Please Note: This article is written for users of the following Microsoft Word versions: 2007 and 2010. If you are using an earlier version (Word 2003 or earlier), this tip may not work for you. For a version of this tip written specifically for earlier versions of Word, click here: Changing What Is Pasted in a Dialog Box.

Changing What Is Pasted in a Dialog Box

by Allen Wyatt
(last updated June 23, 2015)

1

Ihor wants to automate the inserting of a URL hyperlink into a Word document. The URL will be associated with a phrase, such as "click here". He first copies the URL of a specific website to the Clipboard. He then records a macro that opens the Insert Hyperlink dialog box (Ctrl+K) and pastes into the appropriate field the URL from the Clipboard (Ctrl+V) and clicks OK. When he later runs the macro, it gives him the same URL every time he runs it. Ihor wants to paste a different URL into the dialog box every time he runs the macro, but seems to be missing how to do that.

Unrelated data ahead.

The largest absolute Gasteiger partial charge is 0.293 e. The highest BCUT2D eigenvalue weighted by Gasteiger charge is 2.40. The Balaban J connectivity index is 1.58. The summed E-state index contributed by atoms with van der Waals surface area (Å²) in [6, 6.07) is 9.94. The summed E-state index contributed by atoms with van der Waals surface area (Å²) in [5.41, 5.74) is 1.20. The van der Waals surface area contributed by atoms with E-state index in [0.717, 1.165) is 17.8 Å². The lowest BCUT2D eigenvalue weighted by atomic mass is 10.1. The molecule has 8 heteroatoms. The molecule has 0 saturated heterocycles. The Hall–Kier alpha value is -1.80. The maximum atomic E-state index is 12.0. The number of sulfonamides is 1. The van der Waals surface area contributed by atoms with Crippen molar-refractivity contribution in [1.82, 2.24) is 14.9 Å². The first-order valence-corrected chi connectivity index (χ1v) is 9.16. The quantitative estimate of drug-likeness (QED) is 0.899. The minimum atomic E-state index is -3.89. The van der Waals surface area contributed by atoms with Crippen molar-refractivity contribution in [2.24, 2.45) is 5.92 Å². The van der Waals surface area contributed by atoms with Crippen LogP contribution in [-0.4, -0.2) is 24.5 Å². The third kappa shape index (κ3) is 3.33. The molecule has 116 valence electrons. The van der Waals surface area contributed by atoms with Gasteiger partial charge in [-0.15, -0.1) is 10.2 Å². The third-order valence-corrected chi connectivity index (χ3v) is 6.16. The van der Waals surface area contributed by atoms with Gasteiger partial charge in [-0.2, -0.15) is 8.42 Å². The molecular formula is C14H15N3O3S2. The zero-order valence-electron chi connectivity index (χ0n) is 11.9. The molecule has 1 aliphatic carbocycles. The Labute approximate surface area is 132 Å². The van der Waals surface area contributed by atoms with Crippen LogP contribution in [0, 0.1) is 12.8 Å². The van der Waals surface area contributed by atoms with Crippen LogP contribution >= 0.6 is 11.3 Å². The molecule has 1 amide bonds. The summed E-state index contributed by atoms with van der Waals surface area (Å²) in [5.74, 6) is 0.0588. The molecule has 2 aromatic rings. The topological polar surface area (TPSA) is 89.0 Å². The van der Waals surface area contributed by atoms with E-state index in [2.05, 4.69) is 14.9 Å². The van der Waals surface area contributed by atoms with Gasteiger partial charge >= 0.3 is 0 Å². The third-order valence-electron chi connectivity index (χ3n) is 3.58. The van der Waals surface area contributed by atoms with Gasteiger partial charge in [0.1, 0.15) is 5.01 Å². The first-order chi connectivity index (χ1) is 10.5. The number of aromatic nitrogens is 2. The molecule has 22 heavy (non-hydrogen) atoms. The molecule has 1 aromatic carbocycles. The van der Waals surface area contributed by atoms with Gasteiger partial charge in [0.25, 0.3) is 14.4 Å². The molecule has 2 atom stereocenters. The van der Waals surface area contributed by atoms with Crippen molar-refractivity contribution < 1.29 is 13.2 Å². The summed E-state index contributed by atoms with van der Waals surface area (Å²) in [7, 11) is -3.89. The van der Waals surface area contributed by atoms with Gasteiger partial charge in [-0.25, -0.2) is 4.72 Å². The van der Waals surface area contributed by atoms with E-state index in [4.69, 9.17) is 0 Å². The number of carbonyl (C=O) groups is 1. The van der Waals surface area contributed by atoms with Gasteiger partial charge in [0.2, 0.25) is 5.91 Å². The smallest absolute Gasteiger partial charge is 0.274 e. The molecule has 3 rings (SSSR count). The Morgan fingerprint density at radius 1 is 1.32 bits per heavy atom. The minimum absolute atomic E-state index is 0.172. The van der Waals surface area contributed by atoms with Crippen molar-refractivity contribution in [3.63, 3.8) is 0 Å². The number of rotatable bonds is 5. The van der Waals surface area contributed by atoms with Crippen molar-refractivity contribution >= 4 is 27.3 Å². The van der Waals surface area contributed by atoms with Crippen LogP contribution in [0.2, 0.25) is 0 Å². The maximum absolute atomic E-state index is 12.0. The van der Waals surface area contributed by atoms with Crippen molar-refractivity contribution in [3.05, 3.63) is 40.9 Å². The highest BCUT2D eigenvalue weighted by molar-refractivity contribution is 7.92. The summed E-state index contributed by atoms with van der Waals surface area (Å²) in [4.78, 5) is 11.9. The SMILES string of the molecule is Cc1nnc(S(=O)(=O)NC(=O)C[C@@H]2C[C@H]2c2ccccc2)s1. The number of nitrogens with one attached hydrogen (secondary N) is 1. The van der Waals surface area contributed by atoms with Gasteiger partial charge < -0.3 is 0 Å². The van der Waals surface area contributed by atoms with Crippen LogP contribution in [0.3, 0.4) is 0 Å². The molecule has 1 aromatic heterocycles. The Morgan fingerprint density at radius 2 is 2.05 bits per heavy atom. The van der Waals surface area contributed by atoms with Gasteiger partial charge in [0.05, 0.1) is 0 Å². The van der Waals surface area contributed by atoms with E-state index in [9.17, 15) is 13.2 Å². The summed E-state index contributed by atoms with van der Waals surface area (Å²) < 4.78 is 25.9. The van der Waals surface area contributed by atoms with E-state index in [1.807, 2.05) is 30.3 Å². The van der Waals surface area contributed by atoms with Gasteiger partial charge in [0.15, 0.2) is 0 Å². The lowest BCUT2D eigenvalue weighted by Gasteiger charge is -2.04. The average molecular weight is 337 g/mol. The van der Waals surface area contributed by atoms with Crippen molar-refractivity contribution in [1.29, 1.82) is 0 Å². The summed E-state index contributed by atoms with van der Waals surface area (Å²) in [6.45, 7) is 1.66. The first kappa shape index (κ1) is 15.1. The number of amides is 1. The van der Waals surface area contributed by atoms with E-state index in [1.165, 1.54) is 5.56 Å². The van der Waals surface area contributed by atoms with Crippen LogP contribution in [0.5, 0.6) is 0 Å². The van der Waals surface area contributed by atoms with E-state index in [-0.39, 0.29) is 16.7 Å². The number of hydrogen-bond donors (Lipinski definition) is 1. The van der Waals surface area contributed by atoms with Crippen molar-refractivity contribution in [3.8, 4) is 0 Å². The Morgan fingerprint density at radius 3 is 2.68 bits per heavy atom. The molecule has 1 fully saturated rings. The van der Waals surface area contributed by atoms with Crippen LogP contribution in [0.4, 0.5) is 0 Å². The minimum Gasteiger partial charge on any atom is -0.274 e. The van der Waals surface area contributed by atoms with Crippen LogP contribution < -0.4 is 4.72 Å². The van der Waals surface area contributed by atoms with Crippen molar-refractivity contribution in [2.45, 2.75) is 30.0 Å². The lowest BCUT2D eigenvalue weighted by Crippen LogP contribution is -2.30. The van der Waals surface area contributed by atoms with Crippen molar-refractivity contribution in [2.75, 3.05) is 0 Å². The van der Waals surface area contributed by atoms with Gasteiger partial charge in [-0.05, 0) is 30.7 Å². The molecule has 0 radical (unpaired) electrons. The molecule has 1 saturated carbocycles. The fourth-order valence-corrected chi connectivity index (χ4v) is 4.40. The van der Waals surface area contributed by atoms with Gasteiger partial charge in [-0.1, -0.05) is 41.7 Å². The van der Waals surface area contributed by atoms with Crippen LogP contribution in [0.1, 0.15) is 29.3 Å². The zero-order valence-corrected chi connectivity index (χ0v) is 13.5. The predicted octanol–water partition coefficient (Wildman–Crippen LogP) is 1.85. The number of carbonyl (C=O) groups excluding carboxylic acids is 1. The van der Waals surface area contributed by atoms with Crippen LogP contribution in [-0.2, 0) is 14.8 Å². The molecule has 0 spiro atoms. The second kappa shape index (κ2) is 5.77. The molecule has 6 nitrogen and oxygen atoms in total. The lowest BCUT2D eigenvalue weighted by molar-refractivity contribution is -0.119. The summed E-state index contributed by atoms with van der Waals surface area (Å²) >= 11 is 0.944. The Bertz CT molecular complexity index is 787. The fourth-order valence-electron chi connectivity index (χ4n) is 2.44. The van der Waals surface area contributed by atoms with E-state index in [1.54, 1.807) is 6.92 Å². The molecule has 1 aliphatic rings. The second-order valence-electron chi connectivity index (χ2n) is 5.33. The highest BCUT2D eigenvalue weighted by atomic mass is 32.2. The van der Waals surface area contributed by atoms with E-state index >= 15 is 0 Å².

When you record a macro, it is very literal about what it does—it records exactly the steps you take, including how dialog boxes are filled out. The solution isn't to look for ways to paste new information into a dialog box, but to look at how you are creating your hyperlink. Here's what would be recorded if you inserted a hyperlink with the macro recorder running:

Sub Macro1()
'
' Macro1 Macro
'
'
    ActiveDocument.Hyperlinks.Add Anchor:=Selection.Range, Address:= _
        "http://www.tips.net/", SubAddress:="", ScreenTip:="", TextToDisplay:= _
        "click here"
End Sub

What Ihor wants to change is the target for the hyperlink, which is assigned to the Address property; this is what gets "pasted" into the Address field of the dialog box. In order to do this, you could change your macro in a simple manner, such as this: